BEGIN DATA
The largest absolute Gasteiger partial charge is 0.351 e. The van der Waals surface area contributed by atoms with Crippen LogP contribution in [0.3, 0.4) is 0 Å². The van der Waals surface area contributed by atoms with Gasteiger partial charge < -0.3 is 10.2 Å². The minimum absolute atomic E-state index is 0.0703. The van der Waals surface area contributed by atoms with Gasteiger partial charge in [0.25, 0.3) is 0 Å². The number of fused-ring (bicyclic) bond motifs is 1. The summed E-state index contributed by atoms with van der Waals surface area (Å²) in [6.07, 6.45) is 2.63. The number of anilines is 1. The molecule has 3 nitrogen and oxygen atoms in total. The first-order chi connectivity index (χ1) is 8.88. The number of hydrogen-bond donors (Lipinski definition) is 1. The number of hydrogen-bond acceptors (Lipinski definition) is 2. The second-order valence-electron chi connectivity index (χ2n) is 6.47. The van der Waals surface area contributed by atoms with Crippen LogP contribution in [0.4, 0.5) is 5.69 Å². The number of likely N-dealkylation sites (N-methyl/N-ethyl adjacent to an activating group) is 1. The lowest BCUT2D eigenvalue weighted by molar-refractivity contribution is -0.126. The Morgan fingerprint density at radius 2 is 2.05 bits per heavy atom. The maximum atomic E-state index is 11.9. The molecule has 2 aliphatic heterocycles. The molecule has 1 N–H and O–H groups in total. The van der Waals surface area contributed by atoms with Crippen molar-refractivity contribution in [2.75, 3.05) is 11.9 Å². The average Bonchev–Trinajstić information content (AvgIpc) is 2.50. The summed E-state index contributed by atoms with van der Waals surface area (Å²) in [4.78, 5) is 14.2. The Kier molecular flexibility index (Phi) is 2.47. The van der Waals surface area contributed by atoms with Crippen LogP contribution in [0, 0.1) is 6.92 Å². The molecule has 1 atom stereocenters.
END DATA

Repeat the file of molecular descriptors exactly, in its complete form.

The largest absolute Gasteiger partial charge is 0.351 e. The van der Waals surface area contributed by atoms with Crippen LogP contribution in [0.3, 0.4) is 0 Å². The van der Waals surface area contributed by atoms with Gasteiger partial charge < -0.3 is 10.2 Å². The minimum absolute atomic E-state index is 0.0703. The van der Waals surface area contributed by atoms with Gasteiger partial charge in [0.25, 0.3) is 0 Å². The number of fused-ring (bicyclic) bond motifs is 1. The summed E-state index contributed by atoms with van der Waals surface area (Å²) in [6.07, 6.45) is 2.63. The number of anilines is 1. The molecule has 3 nitrogen and oxygen atoms in total. The first-order chi connectivity index (χ1) is 8.88. The number of hydrogen-bond donors (Lipinski definition) is 1. The number of hydrogen-bond acceptors (Lipinski definition) is 2. The second-order valence-electron chi connectivity index (χ2n) is 6.47. The van der Waals surface area contributed by atoms with Crippen LogP contribution in [0.4, 0.5) is 5.69 Å². The number of likely N-dealkylation sites (N-methyl/N-ethyl adjacent to an activating group) is 1. The lowest BCUT2D eigenvalue weighted by molar-refractivity contribution is -0.126. The Morgan fingerprint density at radius 2 is 2.05 bits per heavy atom. The maximum atomic E-state index is 11.9. The molecule has 2 aliphatic heterocycles. The molecule has 1 N–H and O–H groups in total. The van der Waals surface area contributed by atoms with Crippen molar-refractivity contribution in [2.75, 3.05) is 11.9 Å². The average Bonchev–Trinajstić information content (AvgIpc) is 2.50. The summed E-state index contributed by atoms with van der Waals surface area (Å²) in [4.78, 5) is 14.2. The Kier molecular flexibility index (Phi) is 2.47. The van der Waals surface area contributed by atoms with Crippen LogP contribution in [0, 0.1) is 6.92 Å². The molecule has 1 atom stereocenters.